AB - Introduction: Identifying priority research topics that meet the needs of multiple stakeholders should maximize research investment. Aim: To identify priorities for health education research. Methods: A three-stage sequential mixed methods study was conducted. Priorities for health education research were identified through a qualitative survey with 104 students, patients, academics, and clinicians across five health sciences and 12 professions (stage 1). These findings were analyzed using framework analysis and transposed into a quantitative survey whereby 780 stakeholders rated and ranked the identified priorities. Descriptive statistics identified priorities, exploratory factor analysis grouped priorities and differences between stakeholders were determined using Mann–Whitney U tests (stage 2). Six individual or group interviews with 16 participants (stage 3) further explicated the results from previous stages. Results: Of 30 priorities identified, the top were: how best to ensure students develop the required skills for work; how to promote resiliency and well-being in students; and ensuring the curriculum prepares students for work. For the majority of priorities, no significant differences were found between different stakeholder groups. Conclusions: These findings will be used to inform health educational research strategy both locally and nationally. Further research should explore if setting priorities can be translated effectively into education research policy and practice.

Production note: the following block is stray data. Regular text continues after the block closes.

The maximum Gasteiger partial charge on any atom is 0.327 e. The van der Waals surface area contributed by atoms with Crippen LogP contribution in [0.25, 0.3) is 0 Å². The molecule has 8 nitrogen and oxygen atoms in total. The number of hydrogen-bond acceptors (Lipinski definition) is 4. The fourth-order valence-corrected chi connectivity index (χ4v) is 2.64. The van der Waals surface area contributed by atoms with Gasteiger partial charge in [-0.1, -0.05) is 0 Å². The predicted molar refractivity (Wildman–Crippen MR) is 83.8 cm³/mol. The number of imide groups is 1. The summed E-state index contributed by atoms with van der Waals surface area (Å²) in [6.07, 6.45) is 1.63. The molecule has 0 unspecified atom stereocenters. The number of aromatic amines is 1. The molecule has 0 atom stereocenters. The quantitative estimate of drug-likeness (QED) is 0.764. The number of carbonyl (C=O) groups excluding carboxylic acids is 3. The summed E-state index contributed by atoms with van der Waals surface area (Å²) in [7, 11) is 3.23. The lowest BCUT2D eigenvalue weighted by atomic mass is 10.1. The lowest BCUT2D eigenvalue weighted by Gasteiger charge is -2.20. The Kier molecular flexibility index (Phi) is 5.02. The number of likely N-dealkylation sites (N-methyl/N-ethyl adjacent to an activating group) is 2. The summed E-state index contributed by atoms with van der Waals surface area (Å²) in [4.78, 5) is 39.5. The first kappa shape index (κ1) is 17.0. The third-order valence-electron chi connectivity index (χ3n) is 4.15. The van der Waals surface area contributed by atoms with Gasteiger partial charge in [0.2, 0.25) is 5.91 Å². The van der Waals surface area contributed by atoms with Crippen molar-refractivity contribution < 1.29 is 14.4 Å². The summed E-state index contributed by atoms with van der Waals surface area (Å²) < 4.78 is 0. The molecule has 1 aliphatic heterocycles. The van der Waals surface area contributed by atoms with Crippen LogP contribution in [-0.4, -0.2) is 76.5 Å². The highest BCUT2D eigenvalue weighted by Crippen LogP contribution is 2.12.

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U2 - 10.1080/0142159X.2019.1612520

DO - 10.1080/0142159X.2019.1612520

M3 - Article

VL - 41

SP - 1029

EP - 1038

JO - Medical Teacher

JF - Medical Teacher

SN - 0142-159X

IS - 9

ER -